Santa Fe Gold claims to be "Setting A New Standard," but what kind of standard could they be referring to?
By Marc Choyt
A proposed gold mine threatens a pristine region of New Mexico, while using Orwellian PR to tout its commitment to “sustainability.”
In June, Santa Fe Gold announced plans to open a gold mine thirty miles south of Santa Fe in the Ortiz Mountains, sending out thousands of glossy brochures to citizens with the headline: “Continuing a Legacy, Setting A New Standard For Mining.” The document opens to a black and white photo of long bearded, old time prospectors, romancing the mining legacy inspiring their two billion dollar project.
The proposed mine borders the Santa Fe Botanical Reserve, a bioregion with 285 vertebrate species including seven species of bats, bull snake, whiptails, coach whip, cougar, deer and fox. Among the 80 types of birds, you can find rock wren, greater roadrunner, scrub jay and vesper sparrow.
The mine will create a crater over a thousand feet deep, tailings five stories high and a gash across the viewscape nearly a mile wide. Yet, we are told in the brochure that this operation will be done by people who value the ecology of the bioregion.
“From the CEO to shovel operator,” the brochure reads, “the company believes the areas unspoiled air, clean water and natural beauty are more valuable than any mineral wealth.”
In a places where being “from here” means four hundred years of roots, Santa Fe Gold pitches itself as a local firm, despite the fact that they are close to completing a merger with International Goldfields Ltd, an Australian company with mines in Brazil, Australia and West Africa. With multinational mining giants, the real mineral wealth is always exported from local economies to shareholders far, far away from the destructive extractive activity.
Mining Legacy Reframed
Santa Fe Gold’s marketing reframes the history of mining by destroying a mountain where stories live in rocks, trees and loping coyotes. The area is actively used by Pueblo people, as it has been for a thousand years. Numerous archaeological sites have been documented, including petroglyphs, and field houses from the San Cristobal people.
These Native People have their own version of mining’s “legacy.” A Pueblo elder told me how his great grandmother died enslaved in a mine around the Ortiz. In Californian, where a hundred thousand Native people were exterminated by miners, heads of children were cut off and put on posts around mining camps. To those who hold these stories, these events happened a few minutes ago. Blood and hair scraped from punctured skulls are the human tailings that mark the earth.
Around 180 old mines are scattered around the Ortiz, and the mercury contamination resulting from these old mines has not been documented. The legacy of gold that built California is nineteen million pounds of mercury that flows from old mines, contaminating the watersheds that supply Los Angeles and San Francisco.
Water is life in New Mexico. Santa Fe Gold’s brochure shows a photo of a drip on a plant to illustrate their water usage. In fact, the mine would need over 200 acre-feet a year while we are in the midst of the worst drought in 100 years. The mine would use at least seventy million gallons a year. The well in the bordering village of Madrid, which flows from the Ortiz, is dropping 15 feet a year and may have less than 10 years of production left. The community consensus is that poor water quality and lack of water is due to past mining operations.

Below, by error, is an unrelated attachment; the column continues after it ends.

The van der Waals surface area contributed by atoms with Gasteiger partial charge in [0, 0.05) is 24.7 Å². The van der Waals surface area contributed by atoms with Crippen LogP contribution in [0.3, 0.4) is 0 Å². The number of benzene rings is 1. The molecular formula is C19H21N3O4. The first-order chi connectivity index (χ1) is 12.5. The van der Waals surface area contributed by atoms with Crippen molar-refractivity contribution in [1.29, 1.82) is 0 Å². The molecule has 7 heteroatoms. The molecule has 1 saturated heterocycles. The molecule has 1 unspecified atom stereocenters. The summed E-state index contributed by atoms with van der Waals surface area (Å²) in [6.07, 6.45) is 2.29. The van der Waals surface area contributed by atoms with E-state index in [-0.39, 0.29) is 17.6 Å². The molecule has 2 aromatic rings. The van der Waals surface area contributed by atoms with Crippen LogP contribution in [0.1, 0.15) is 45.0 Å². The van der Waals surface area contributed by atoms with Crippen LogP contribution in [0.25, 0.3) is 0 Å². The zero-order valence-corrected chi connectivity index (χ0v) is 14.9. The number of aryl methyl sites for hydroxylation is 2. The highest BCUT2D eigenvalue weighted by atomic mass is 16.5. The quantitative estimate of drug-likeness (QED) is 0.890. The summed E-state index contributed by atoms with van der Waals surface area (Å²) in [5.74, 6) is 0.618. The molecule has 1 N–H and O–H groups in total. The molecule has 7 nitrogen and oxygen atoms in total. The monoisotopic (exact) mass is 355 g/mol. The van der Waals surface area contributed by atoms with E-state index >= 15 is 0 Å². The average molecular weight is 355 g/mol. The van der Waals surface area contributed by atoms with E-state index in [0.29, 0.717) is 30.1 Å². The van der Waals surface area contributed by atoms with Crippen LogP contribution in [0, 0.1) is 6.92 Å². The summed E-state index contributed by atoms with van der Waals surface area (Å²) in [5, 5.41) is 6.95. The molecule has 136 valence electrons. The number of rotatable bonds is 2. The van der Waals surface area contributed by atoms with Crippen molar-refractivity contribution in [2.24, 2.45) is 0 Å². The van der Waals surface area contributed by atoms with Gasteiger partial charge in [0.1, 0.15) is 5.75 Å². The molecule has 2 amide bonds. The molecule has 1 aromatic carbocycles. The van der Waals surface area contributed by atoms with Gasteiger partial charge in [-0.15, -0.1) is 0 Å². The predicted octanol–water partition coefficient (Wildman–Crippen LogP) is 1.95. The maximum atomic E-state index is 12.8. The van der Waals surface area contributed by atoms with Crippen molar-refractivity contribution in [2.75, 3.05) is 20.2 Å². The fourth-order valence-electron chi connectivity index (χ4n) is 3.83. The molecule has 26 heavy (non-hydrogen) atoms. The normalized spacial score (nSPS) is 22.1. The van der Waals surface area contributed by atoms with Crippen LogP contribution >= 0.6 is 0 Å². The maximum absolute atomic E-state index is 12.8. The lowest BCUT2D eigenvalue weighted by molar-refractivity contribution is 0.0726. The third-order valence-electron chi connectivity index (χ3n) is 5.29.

A Mining Sacrifice Zone?
Though Santa Fe Gold proposes to extract gold without chemicals, there are also plans to extract 2.7 million pounds of copper from the ore. Governor Martinez’s Administration has rewritten the copper rules to exempt some groundwater from the standards established by the New Mexico Water Quality Act.
Waste rock piles containing sulfuric acid, arsenic and mercury from any new copper mining could, under the new proposal, legally leach into groundwater. The shutdown Cunningham mine, not far from the proposed Ortiz mine and which is still in remediation, has a legacy of acid drainage.
The proposed Ortiz mine is located on the Turquoise Trail, one of New Mexico’s few National Scenic Byways that runs through an area heavily dependent upon tourism yet rich in mineral deposits. Approval could set a dangerous precedent, transforming this exquisite high desert bioregion into a mining sacrifice zone, completely contrary to Santa Fe County’s Sustainable Growth Management Plan.
A New Standard?
Santa Fe Gold claims to be “Setting A New Standard,” but what kind of standard could they be referring to?
As a Santa Fe jeweler and activist, I have supported and even participated as a stakeholder in discussions concerning international mining and corporate social responsibility. Fair Trade gold, which creates market incentives through premiums to responsible small scale gold miners, is another excellent model for ethical gold mining generating wealth for producer communities.
For larger operations, the Initiative for Responsible Mining Assurance (IRMA, is a powerful example of diverse groups trying to find the radical center. Neither Santa Fe Gold nor International Goldfields is part of the initiative.
The most exciting project I’ve been involved with is in California, supported by the Sierra Fund. There, a mining company, Native People and ethical jewelers are collaborating to heal mining’s legacy by mining old tailings, removing mercury and restoring the Yuba River’s riparian zone with the goal of bringing salmon back.
Yet perhaps Santa Fe Gold claim around standards is valid. I have never seen a mining company’s marketing document that so strongly undermines their credibility with such culturally insensitive and Orwellian language. In this regard, Santa Fe Gold's (soon to be International Gold Field's) claim to be “Setting A New Standard” may be entirely correct.
Photo Credits: Orland Diaz and Marc Choyt